Brandon L. Bartels is Associate Professor of Political Science at George Washington University. His research focuses on judicial decision making, the U.S. Supreme Court, and public perceptions of law, courts, and institutional legitimacy. His work has been published in the American Political Science Review, American Journal of Political Science, Journal of Politics, Public Opinion Quarterly, and other outlets.
Chris W. Bonneau is Associate Professor of Political Science at the University of Pittsburgh. His research focuses on judicial selection and has been published in journals such as the American Journal of Political Science, Journal of Politics, and others. He is co-author of In Defense of Judicial Elections and Strategic Behavior and Policy Choice on the U.S. Supreme Court.
"The increasingly challenging public environment for social scientific research often compels scholars to draw policy and normative conclusions from their work. Doing so thoughtfully and carefully, however, is its own challenge. Bartels and Bonneau have assembled a veritable "who's who" in political science, law, and other fields to tackle this challenge head-on. The series of essays that make up this valuable collection offer both explicit advice and valuable examples for engaging with broader audiences. It should be required reading for scholars (new and old) who are grappling with the prescriptive aspects of their empirical work, and how best to connect with those outside the academy. "—Christopher Zorn, Pennsylvania State University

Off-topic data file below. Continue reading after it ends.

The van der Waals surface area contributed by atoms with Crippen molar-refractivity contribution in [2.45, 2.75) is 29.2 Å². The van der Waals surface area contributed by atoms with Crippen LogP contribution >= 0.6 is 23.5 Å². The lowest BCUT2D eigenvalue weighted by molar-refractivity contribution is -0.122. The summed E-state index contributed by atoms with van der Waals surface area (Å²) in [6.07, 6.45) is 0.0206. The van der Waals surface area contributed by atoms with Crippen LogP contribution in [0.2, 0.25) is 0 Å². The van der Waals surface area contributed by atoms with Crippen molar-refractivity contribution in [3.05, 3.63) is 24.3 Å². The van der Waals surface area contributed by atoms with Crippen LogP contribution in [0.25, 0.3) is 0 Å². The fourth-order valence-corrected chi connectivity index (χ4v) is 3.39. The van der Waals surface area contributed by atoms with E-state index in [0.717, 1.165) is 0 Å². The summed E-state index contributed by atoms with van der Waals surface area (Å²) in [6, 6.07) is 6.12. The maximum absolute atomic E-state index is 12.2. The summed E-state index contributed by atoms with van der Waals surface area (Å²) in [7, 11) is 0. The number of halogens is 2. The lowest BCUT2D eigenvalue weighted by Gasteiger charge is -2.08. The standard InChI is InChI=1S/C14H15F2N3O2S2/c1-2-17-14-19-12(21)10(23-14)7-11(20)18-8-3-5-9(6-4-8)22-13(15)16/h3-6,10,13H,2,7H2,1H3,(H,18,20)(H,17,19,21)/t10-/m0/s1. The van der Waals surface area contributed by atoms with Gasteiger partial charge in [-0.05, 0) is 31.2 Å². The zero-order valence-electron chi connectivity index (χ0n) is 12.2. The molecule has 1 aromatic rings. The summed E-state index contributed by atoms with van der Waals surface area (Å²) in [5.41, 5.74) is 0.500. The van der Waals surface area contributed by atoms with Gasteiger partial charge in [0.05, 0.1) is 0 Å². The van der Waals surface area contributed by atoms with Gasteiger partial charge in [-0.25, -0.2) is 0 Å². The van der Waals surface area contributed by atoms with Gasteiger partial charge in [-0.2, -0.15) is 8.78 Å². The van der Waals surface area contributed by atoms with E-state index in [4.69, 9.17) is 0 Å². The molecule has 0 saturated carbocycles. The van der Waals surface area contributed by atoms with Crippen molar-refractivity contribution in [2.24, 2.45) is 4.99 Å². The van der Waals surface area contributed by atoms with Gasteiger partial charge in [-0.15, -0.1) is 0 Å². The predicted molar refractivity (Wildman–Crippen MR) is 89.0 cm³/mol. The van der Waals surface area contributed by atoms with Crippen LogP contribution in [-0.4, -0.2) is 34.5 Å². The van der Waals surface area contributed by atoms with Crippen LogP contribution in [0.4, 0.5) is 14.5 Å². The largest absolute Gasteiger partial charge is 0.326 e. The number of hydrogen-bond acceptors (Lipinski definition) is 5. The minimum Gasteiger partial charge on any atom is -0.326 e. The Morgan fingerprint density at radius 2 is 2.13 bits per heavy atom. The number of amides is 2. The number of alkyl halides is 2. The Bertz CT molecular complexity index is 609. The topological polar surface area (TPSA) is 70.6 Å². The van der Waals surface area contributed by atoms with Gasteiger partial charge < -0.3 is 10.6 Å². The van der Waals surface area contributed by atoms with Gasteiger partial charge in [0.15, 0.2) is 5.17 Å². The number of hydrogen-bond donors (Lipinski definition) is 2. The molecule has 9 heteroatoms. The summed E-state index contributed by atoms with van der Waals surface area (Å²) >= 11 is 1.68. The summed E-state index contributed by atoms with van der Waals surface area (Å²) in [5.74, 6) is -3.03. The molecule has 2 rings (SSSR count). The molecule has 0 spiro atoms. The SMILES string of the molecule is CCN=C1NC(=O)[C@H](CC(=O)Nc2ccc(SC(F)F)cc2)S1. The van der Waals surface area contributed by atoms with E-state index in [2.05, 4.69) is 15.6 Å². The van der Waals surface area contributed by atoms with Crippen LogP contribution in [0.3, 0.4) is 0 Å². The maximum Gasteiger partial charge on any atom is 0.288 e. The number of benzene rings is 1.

"Through systematic research, scholars have amassed a great deal of insight into the operations, decision-making, and consequences of the judicial system. Ironically, there is relatively little conversation between the researchers, who study the courts, and the policy makers, who manage them. Why? Bartels and Bonneau have assembled an impressive cast of political scientists and legal scholars to address this question --- and to offer some possible solutions. Both academics and governmental officials will benefit from reading this highly original and important book."—Kevin McGuire, University of North Carolina at Chapel Hill
"Crisis can be opportunity. Recent efforts to cut funding for social science research provides the stimulus for this fresh and important examination of the growing gap between the supposedly value-neutral research on law and courts produced by the social sciences and the deeply normative and prescriptive analysis of the legal academy. Each badly needs to learn from the other. This volume demonstrates this divide is broad and deep – but it also provides more than a few steps on the long and much needed road to rigor and relevance."—Gordon Silverstein, Assistant Dean, Yale Law School